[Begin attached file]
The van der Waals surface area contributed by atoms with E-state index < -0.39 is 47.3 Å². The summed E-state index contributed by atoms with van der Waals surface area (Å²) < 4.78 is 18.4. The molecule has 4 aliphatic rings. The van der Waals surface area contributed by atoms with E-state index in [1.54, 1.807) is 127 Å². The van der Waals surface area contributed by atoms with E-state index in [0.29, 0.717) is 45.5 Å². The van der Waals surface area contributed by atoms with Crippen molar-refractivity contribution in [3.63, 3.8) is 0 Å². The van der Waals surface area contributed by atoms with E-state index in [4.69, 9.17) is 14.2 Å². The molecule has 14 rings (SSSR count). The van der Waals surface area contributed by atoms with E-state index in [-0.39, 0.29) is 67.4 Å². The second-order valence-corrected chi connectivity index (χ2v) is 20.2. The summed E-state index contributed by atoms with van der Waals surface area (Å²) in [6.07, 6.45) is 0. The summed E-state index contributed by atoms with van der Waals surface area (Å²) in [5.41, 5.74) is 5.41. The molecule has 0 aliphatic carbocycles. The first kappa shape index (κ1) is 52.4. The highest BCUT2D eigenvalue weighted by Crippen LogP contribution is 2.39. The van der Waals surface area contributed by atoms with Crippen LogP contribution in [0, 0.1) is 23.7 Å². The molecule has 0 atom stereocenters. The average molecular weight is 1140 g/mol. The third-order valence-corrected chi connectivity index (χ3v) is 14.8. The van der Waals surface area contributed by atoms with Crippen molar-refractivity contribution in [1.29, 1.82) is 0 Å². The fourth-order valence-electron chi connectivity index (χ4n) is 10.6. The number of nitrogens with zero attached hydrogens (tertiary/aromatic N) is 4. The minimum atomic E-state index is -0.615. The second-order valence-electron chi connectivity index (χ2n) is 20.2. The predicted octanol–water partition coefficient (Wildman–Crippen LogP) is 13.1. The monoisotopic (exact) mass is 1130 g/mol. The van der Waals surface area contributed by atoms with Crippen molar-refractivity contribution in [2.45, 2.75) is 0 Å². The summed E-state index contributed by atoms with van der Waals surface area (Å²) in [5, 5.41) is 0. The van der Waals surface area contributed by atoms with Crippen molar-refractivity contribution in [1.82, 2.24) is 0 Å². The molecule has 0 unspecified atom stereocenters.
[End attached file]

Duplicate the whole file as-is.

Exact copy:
The van der Waals surface area contributed by atoms with E-state index < -0.39 is 47.3 Å². The summed E-state index contributed by atoms with van der Waals surface area (Å²) < 4.78 is 18.4. The molecule has 4 aliphatic rings. The van der Waals surface area contributed by atoms with E-state index in [1.54, 1.807) is 127 Å². The van der Waals surface area contributed by atoms with E-state index in [0.29, 0.717) is 45.5 Å². The van der Waals surface area contributed by atoms with Crippen molar-refractivity contribution in [3.63, 3.8) is 0 Å². The van der Waals surface area contributed by atoms with E-state index in [4.69, 9.17) is 14.2 Å². The molecule has 14 rings (SSSR count). The van der Waals surface area contributed by atoms with E-state index in [-0.39, 0.29) is 67.4 Å². The second-order valence-corrected chi connectivity index (χ2v) is 20.2. The summed E-state index contributed by atoms with van der Waals surface area (Å²) in [6.07, 6.45) is 0. The summed E-state index contributed by atoms with van der Waals surface area (Å²) in [5.41, 5.74) is 5.41. The molecule has 0 aliphatic carbocycles. The first kappa shape index (κ1) is 52.4. The highest BCUT2D eigenvalue weighted by Crippen LogP contribution is 2.39. The van der Waals surface area contributed by atoms with Crippen LogP contribution in [0, 0.1) is 23.7 Å². The molecule has 0 atom stereocenters. The average molecular weight is 1140 g/mol. The third-order valence-corrected chi connectivity index (χ3v) is 14.8. The van der Waals surface area contributed by atoms with Crippen molar-refractivity contribution in [1.29, 1.82) is 0 Å². The fourth-order valence-electron chi connectivity index (χ4n) is 10.6. The number of nitrogens with zero attached hydrogens (tertiary/aromatic N) is 4. The minimum atomic E-state index is -0.615. The second-order valence-electron chi connectivity index (χ2n) is 20.2. The predicted octanol–water partition coefficient (Wildman–Crippen LogP) is 13.1. The monoisotopic (exact) mass is 1130 g/mol. The van der Waals surface area contributed by atoms with Crippen molar-refractivity contribution in [2.45, 2.75) is 0 Å². The summed E-state index contributed by atoms with van der Waals surface area (Å²) in [5, 5.41) is 0. The van der Waals surface area contributed by atoms with Crippen molar-refractivity contribution in [1.82, 2.24) is 0 Å². The molecule has 0 unspecified atom stereocenters.